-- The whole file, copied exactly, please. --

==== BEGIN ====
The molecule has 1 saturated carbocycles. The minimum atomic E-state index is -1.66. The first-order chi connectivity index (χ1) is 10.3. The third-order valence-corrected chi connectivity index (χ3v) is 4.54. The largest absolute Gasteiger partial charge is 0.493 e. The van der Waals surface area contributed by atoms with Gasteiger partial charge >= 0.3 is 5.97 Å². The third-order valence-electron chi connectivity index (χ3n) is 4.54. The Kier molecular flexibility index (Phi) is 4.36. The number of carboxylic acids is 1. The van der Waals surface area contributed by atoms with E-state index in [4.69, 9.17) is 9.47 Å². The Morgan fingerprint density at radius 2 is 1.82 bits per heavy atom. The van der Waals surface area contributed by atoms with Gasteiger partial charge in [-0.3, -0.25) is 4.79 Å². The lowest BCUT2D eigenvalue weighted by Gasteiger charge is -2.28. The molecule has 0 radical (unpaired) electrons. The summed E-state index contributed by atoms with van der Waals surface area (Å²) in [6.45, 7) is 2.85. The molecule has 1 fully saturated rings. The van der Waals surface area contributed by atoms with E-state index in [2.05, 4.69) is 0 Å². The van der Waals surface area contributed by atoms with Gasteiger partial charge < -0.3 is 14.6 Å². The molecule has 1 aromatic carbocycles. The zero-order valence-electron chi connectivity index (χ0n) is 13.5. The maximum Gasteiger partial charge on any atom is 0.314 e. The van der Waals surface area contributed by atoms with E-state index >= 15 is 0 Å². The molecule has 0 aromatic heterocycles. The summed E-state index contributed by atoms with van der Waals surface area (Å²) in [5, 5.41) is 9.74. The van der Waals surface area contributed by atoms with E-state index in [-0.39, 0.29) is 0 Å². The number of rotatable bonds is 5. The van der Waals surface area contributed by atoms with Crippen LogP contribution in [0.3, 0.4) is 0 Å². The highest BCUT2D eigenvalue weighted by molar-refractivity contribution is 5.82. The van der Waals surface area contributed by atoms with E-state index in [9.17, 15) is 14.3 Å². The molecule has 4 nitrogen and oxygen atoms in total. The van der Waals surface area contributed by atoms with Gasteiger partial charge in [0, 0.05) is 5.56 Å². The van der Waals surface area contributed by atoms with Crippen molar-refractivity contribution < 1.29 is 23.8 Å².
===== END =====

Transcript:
The molecule has 1 saturated carbocycles. The minimum atomic E-state index is -1.66. The first-order chi connectivity index (χ1) is 10.3. The third-order valence-corrected chi connectivity index (χ3v) is 4.54. The largest absolute Gasteiger partial charge is 0.493 e. The van der Waals surface area contributed by atoms with Gasteiger partial charge >= 0.3 is 5.97 Å². The third-order valence-electron chi connectivity index (χ3n) is 4.54. The Kier molecular flexibility index (Phi) is 4.36. The number of carboxylic acids is 1. The van der Waals surface area contributed by atoms with E-state index in [4.69, 9.17) is 9.47 Å². The Morgan fingerprint density at radius 2 is 1.82 bits per heavy atom. The van der Waals surface area contributed by atoms with Gasteiger partial charge in [-0.3, -0.25) is 4.79 Å². The lowest BCUT2D eigenvalue weighted by Gasteiger charge is -2.28. The molecule has 0 radical (unpaired) electrons. The summed E-state index contributed by atoms with van der Waals surface area (Å²) in [6.45, 7) is 2.85. The molecule has 1 fully saturated rings. The van der Waals surface area contributed by atoms with E-state index in [2.05, 4.69) is 0 Å². The van der Waals surface area contributed by atoms with Gasteiger partial charge < -0.3 is 14.6 Å². The molecule has 1 aromatic carbocycles. The zero-order valence-electron chi connectivity index (χ0n) is 13.5. The maximum Gasteiger partial charge on any atom is 0.314 e. The van der Waals surface area contributed by atoms with E-state index >= 15 is 0 Å². The molecule has 0 aromatic heterocycles. The summed E-state index contributed by atoms with van der Waals surface area (Å²) in [5, 5.41) is 9.74. The van der Waals surface area contributed by atoms with E-state index in [-0.39, 0.29) is 0 Å². The number of rotatable bonds is 5. The van der Waals surface area contributed by atoms with Crippen LogP contribution in [0.3, 0.4) is 0 Å². The highest BCUT2D eigenvalue weighted by molar-refractivity contribution is 5.82. The van der Waals surface area contributed by atoms with E-state index in [9.17, 15) is 14.3 Å². The molecule has 4 nitrogen and oxygen atoms in total. The van der Waals surface area contributed by atoms with Gasteiger partial charge in [0, 0.05) is 5.56 Å². The van der Waals surface area contributed by atoms with Crippen molar-refractivity contribution < 1.29 is 23.8 Å².